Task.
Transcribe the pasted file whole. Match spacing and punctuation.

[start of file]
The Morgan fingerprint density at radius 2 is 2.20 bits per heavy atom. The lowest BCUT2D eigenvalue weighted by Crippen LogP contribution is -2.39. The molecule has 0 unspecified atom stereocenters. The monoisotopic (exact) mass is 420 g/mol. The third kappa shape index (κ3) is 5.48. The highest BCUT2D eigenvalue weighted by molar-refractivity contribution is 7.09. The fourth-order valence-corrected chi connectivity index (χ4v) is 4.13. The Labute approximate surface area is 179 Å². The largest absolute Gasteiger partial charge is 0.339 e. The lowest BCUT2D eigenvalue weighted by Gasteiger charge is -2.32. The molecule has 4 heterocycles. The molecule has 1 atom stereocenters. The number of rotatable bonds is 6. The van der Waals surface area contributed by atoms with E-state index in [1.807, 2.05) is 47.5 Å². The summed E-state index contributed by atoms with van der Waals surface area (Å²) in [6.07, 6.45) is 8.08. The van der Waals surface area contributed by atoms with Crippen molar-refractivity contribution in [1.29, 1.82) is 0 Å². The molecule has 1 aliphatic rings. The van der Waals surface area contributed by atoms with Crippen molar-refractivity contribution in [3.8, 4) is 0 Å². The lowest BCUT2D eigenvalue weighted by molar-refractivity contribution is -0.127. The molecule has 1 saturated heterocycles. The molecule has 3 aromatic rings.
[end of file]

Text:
The Morgan fingerprint density at radius 2 is 2.20 bits per heavy atom. The lowest BCUT2D eigenvalue weighted by Crippen LogP contribution is -2.39. The molecule has 0 unspecified atom stereocenters. The monoisotopic (exact) mass is 420 g/mol. The third kappa shape index (κ3) is 5.48. The highest BCUT2D eigenvalue weighted by molar-refractivity contribution is 7.09. The fourth-order valence-corrected chi connectivity index (χ4v) is 4.13. The Labute approximate surface area is 179 Å². The largest absolute Gasteiger partial charge is 0.339 e. The lowest BCUT2D eigenvalue weighted by Gasteiger charge is -2.32. The molecule has 4 heterocycles. The molecule has 1 atom stereocenters. The number of rotatable bonds is 6. The van der Waals surface area contributed by atoms with E-state index in [1.807, 2.05) is 47.5 Å². The summed E-state index contributed by atoms with van der Waals surface area (Å²) in [6.07, 6.45) is 8.08. The van der Waals surface area contributed by atoms with Crippen molar-refractivity contribution in [1.29, 1.82) is 0 Å². The molecule has 1 aliphatic rings. The van der Waals surface area contributed by atoms with Crippen molar-refractivity contribution in [3.8, 4) is 0 Å². The lowest BCUT2D eigenvalue weighted by molar-refractivity contribution is -0.127. The molecule has 1 saturated heterocycles. The molecule has 3 aromatic rings.